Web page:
David Viau grew up near Seattle, Washington, where he first began writing stories and making films on his father’s 8mm camera at the tender age of nine. After graduating from the University of Washington, he spent a twenty-year career specializing in commercial production. Passionate about stories that move people emotionally, David has written and directed numerous music videos and short films, one of which garnered him an Emmy. SHADOWS OVER STARLING is his first book inspired by the repercussions of a massive airport expansion on his childhood community. David currently lives near Seattle with his wife and two children.
Describe yourself in five words
Observant, Thoughtful, Curious, Humorous, Sympathetic
What fact about yourself would really surprise people?
I was so bad at the trumpet in elementary school that the teacher had to create a unique position for me as a baritone player (a brass instrument more petite than a tuba), even though that particular instrument had never been used in the band. I ended up playing baritone well into high school.
How do you work through self-doubts and fear?
I inject my self-doubts and fears into my characters to give them shape. Each character’s process of overcoming their unique obstacles informs my own personal journey.
What scares you the most?
A world without love.
What makes you happiest?
I’m happiest when I create—writing, filmmaking, playing music—anything that produces a creative product.
Why do you write?
I write to make sense of what I can’t understand. My character’s struggles are usually my struggles, thinly veiled. In doing this, I hope to make a personal connection with my readers by crafting relatable narratives.
Have you always enjoyed writing?
It’s a love/hate relationship. When it’s going well, it’s fantastic. It can be tedious on the days I have to pull each word out of my brain.
What motivates you to write?
As I said earlier, it’s the need to make things. I have to see the fruit of my labors daily to believe I’m making some kind of difference in the world.
What writing are you most proud of?
Well, I’m proud of my debut novel, SHADOWS OVER STARLING. Other than that, I’ve just finished the first draft of my second novel, which I feel is sharper prose.
What are you most proud of in your personal life?
My children. I have a teenage son and daughter who are growing into good human beings (in my opinion). I think my investments in people and relationships will last longer than words on a page.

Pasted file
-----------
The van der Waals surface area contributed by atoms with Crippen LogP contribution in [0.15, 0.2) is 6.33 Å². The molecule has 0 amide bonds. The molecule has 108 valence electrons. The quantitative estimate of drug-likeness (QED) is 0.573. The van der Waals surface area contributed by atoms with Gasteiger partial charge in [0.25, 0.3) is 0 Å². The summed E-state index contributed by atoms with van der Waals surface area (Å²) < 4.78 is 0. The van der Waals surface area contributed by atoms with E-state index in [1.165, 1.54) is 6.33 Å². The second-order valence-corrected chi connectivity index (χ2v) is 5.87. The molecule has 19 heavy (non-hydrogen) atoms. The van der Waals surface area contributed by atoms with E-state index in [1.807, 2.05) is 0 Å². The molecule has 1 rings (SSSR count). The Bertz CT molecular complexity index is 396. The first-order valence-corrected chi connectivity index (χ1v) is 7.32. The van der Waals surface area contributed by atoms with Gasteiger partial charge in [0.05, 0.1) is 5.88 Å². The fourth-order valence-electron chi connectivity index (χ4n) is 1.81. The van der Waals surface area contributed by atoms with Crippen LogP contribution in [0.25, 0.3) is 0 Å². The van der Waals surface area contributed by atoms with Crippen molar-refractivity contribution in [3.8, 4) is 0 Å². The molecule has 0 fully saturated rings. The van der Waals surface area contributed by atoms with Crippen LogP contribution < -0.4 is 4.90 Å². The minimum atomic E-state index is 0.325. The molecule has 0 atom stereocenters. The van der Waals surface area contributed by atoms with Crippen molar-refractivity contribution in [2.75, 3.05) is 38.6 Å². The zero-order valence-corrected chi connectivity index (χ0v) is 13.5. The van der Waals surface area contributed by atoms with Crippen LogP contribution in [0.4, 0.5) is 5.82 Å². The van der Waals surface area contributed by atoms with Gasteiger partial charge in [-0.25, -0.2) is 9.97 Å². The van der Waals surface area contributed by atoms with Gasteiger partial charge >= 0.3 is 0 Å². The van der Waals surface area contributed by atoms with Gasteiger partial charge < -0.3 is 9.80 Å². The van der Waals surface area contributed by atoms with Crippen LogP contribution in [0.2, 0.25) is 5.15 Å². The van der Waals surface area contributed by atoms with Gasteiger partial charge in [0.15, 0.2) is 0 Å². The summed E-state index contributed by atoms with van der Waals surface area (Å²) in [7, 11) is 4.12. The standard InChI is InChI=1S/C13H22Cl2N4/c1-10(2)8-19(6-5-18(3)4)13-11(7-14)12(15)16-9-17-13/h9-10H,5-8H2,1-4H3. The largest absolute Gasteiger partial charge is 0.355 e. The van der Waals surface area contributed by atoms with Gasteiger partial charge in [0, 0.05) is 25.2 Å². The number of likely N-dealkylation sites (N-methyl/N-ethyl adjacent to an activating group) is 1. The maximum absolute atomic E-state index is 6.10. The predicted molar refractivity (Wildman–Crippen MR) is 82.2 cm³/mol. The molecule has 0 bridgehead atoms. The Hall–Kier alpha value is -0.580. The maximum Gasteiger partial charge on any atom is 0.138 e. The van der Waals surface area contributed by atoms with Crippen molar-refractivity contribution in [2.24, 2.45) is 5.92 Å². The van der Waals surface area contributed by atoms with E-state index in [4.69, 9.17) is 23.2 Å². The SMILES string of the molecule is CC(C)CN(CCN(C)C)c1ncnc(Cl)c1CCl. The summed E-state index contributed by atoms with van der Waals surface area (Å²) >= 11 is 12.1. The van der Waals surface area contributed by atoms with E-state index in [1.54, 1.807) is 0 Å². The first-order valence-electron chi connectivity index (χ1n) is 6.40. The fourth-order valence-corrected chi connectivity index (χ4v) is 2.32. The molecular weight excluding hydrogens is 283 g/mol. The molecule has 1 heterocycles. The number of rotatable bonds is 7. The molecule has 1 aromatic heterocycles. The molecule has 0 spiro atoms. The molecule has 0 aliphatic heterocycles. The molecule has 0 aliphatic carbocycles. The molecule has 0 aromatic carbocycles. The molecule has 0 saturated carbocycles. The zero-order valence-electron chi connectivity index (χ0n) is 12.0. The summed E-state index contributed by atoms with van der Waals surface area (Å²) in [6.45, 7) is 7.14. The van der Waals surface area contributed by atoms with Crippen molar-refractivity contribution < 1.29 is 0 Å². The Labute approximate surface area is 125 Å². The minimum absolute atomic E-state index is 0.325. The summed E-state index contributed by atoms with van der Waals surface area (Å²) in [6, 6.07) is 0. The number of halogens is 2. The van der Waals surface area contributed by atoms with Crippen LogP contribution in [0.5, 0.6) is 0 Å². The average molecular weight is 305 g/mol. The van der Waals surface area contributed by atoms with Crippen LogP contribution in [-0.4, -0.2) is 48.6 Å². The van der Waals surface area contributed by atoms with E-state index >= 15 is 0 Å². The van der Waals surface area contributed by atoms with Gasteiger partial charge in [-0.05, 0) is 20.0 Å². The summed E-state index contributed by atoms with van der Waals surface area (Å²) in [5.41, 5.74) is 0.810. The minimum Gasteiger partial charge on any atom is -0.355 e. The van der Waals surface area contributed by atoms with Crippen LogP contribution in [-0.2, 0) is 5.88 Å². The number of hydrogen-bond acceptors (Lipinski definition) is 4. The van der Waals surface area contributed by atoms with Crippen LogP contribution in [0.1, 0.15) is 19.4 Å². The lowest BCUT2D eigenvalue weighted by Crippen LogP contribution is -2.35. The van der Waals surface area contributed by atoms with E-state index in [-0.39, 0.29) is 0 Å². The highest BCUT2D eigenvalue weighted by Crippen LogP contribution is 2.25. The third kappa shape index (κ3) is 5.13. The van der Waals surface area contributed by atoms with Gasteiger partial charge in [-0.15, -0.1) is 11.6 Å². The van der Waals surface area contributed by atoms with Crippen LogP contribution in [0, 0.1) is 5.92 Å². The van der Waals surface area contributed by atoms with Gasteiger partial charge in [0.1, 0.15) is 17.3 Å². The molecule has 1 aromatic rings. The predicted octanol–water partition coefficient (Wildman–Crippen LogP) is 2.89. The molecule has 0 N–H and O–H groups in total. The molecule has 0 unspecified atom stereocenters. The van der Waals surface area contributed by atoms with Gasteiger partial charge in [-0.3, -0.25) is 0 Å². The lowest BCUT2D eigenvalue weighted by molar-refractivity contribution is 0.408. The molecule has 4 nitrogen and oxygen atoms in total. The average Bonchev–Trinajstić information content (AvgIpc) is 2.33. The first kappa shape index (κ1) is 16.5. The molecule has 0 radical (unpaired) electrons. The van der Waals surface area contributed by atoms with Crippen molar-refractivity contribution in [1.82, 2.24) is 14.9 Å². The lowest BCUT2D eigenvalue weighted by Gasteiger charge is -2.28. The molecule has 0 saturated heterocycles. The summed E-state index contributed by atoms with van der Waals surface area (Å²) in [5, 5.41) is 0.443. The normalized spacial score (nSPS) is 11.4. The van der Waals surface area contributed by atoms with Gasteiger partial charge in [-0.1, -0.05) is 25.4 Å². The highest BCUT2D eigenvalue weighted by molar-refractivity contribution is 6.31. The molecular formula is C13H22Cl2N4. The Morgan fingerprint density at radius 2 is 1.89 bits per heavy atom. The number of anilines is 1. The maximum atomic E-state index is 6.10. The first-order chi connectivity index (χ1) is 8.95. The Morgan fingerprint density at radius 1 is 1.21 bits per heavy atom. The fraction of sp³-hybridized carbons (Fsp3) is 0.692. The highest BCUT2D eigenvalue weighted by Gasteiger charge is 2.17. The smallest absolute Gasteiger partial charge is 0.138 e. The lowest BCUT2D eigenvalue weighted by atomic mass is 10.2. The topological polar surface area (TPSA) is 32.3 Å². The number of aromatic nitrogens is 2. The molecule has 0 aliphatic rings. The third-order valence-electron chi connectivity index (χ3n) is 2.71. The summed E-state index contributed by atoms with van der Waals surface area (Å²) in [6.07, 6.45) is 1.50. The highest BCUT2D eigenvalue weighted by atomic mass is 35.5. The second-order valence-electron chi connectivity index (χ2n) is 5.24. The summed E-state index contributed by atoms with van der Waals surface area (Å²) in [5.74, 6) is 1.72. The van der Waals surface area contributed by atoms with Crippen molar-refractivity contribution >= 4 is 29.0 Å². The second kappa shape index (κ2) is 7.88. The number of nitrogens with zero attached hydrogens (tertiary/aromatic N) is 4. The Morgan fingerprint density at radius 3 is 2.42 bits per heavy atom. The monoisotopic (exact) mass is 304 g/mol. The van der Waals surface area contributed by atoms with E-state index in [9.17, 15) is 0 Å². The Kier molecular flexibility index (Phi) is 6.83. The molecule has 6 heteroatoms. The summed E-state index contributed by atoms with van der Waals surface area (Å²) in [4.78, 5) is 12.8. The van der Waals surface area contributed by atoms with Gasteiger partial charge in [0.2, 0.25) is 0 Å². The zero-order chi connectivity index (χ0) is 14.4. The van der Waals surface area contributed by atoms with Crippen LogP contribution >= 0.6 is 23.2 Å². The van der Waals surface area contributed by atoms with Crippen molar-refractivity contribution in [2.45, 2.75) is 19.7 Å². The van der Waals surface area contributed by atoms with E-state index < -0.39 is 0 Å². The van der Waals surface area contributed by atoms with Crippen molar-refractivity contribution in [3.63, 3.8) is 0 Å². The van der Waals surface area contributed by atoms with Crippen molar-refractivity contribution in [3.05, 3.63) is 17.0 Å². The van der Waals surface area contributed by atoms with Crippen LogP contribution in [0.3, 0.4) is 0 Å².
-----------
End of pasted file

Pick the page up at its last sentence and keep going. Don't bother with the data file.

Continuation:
What books did you love growing up?
DUNE by Frank Herbert, every Louis L’Amour book that I could find, WUTHERING HEIGHTS, several Robert Ludlum novels, but SHOGUN by James Clavell tops the list.
What do you hope your obituary will say about you?
David Viau loved greatly. He was a student of life, a pupil of creation, a child of God.
Location and life experiences can really influence writing. Tell us where you grew up and where you now live?
Well, funny enough, SHADOWS OVER STARLING was inspired by an area close to my home.It all started some thirty years ago when I found myself walking through a neighborhood whose occupants had been displaced by an airport runway project. The houses, dilapidated and overtaken by weeds, had once been the dwelling place of people now long forgotten. I wondered who they were. In thinking about these individuals and families, I heard their voices and saw their children playing in the street at festive 4th of July gatherings. These images triggered a story, a fictional account, the history of the Baker family that is the foundation for my novel’s plot.
How did you develop your writing?
I feel like I’m still in my infancy as a writer. I read a lot, write a lot, absorb interviews from other writers, and take classes. So, I can’t claim I’ve fully developed. I’d put myself in the category of “aspiring” when it comes to craft.
What is hardest – getting published, writing or marketing?
I think that writing is the most challenging. To shape a narrative uniquely, give it depth and breadth, and write good dialogue—the bar for literature in our time is so high that it’s tough to stand out. However, I believe that publishing will follow if the writing is exceptional and the story is captivating. Unfortunately, marketing has a lot to do with timing and what is happening in society at any given time.
What marketing works for you?
I’m kind of old-school, so television commercials still hook me from time to time. I’m also a sucker for high production quality. So, if a commercial looks like a film, I will usually watch it.
Do you find it hard to share your work?
I won’t share my work until I feel it’s ready to be published. When it’s at the point where I don’t see any mistakes, then it’s ready to be shown to “beta readers.” But at that point, I’ve read the words so many times I need a second opinion.
Is your family supportive? Do your friends support you?
My family is generally supportive. They are supportive as long as my writing doesn’t interfere with my familial responsibilities—smile.
What else do you do, other than writing?